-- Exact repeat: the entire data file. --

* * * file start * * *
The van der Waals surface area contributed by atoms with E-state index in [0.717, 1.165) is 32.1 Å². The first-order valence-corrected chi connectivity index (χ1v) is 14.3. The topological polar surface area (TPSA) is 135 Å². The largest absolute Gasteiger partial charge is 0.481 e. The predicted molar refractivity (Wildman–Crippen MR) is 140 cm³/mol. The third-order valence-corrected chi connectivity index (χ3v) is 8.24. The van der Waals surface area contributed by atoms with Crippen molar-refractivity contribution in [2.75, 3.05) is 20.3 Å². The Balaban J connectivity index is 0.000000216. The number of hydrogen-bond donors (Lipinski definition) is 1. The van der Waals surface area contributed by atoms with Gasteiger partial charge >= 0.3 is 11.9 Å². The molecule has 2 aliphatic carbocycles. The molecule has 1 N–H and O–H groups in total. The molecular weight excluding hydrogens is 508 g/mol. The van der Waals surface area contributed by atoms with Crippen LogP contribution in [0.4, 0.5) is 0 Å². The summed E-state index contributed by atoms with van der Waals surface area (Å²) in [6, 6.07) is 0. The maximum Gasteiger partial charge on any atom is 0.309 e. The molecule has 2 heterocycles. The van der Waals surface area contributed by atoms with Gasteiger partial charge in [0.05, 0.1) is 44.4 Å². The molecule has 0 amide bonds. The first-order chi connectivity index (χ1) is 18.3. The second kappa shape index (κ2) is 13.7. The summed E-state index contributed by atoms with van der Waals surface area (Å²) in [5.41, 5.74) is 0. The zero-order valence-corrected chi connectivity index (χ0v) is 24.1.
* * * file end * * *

The van der Waals surface area contributed by atoms with E-state index in [0.717, 1.165) is 32.1 Å². The first-order valence-corrected chi connectivity index (χ1v) is 14.3. The topological polar surface area (TPSA) is 135 Å². The largest absolute Gasteiger partial charge is 0.481 e. The predicted molar refractivity (Wildman–Crippen MR) is 140 cm³/mol. The third-order valence-corrected chi connectivity index (χ3v) is 8.24. The van der Waals surface area contributed by atoms with Crippen molar-refractivity contribution in [2.75, 3.05) is 20.3 Å². The Balaban J connectivity index is 0.000000216. The number of hydrogen-bond donors (Lipinski definition) is 1. The van der Waals surface area contributed by atoms with Gasteiger partial charge >= 0.3 is 11.9 Å². The molecule has 2 aliphatic carbocycles. The molecule has 1 N–H and O–H groups in total. The molecular weight excluding hydrogens is 508 g/mol. The van der Waals surface area contributed by atoms with Crippen LogP contribution in [0.4, 0.5) is 0 Å². The summed E-state index contributed by atoms with van der Waals surface area (Å²) in [6, 6.07) is 0. The maximum Gasteiger partial charge on any atom is 0.309 e. The molecule has 2 heterocycles. The van der Waals surface area contributed by atoms with Gasteiger partial charge in [0.05, 0.1) is 44.4 Å². The molecule has 0 amide bonds. The first-order chi connectivity index (χ1) is 18.3. The second kappa shape index (κ2) is 13.7. The summed E-state index contributed by atoms with van der Waals surface area (Å²) in [5.41, 5.74) is 0. The zero-order valence-corrected chi connectivity index (χ0v) is 24.1.